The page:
For children and teensaged 6-17, guidelines suggest they should be getting at least one hour of exercise per day including: cardiovascular activities such as swimming or cycling, strength training exercises such as pushups or squat jumps, and bone-strengthening activities for example running or football.

-Michael HAN – fitness manager

“What’s the best way to introduce and discuss the topic of sexual health?”

Discussing sexual health with your teen may feel awkward, but it can reduce risks. While sex education at school is helpful, it’s not always enough. Discussions should focus on prevention but don’t have to be actively planned; they can happen spontaneously at teachable moments (e.g. when discussing the news).

It’s best to keep conversations two-way so your teen feels listened to. Their engagement depends on their receptiveness to whoever’s advising them. This might be you, a physician, or a school counselor. Often a healthcare professional will be trusted as an impartial source of information and counseling can fill the gap by providing information that may otherwise default to peers or the internet. A teen health specialist can support on issues such as STIs, pregnancy, consent, sexual identity, and relationships.

-Dr. Peter LEE – family medicine physician

“How should I prevent my teen from picking up bad habits like smoking and binge drinking?”

It’s normal for teenagers to seek autonomy and a sense of belonging beyond the family. Consequently, they often engage in risky behaviors to “fit in”.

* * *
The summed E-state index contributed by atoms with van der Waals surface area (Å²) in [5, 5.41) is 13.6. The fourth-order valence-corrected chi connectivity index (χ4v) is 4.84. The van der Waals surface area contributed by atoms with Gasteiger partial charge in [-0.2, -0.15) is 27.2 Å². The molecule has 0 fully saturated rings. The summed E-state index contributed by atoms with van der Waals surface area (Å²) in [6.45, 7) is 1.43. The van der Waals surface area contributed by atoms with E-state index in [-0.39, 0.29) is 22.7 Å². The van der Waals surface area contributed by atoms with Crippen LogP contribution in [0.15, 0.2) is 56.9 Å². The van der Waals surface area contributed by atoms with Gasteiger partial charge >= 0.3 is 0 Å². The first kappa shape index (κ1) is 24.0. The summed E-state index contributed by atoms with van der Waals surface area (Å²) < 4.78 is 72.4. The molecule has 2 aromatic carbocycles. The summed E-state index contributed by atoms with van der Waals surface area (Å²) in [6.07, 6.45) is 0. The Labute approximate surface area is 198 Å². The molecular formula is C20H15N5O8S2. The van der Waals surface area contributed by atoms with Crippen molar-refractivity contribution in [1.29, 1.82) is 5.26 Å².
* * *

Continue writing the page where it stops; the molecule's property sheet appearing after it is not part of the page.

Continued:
As a parent, you naturally want to discourage harmful behavior. But to your teen, “laying down the parental law” might be interpreted as a threat to their identity, causing more resistance.

So, how can you guide your teen away from harm while encouraging self-expression? How do you be the mentor, not the dictator?

It might sound counter-intuitive, but one way is to stop trying to convince them to stop, at least initially. Instead, listen to them; what are they really passionate about? Guide them towards pursuing these healthier interests. A group activity, like team sports, can satisfy their desire for belonging and help them shed their old identity and habits.

-Qi CHENG – child life specialist

“How does social media affect teen health, and how can I make sure my child is safe online?”

Teenagers have a hard time resisting the dopamine rush that comes with racking up likes and followers, to the detriment of other worthwhile activities. In fact, social media is strongly linked with compulsive behaviors like habitually checking for updates, which can lead to sleep disorders, anxiety, and depression.

There’s no denying it. Social media is a part of everyday life and isn’t going away anytime soon. Measures you can take to mitigate harm are:

Wait until your child is at least 12 years old before joining social media
Negotiate the time they can spend online per day (ideally no more than one hour)
Educate your child about social media safety: strict privacy settings, no friending strangers, no meeting online-only friends
Use a shared computer

–Selina LIN – mental health counselor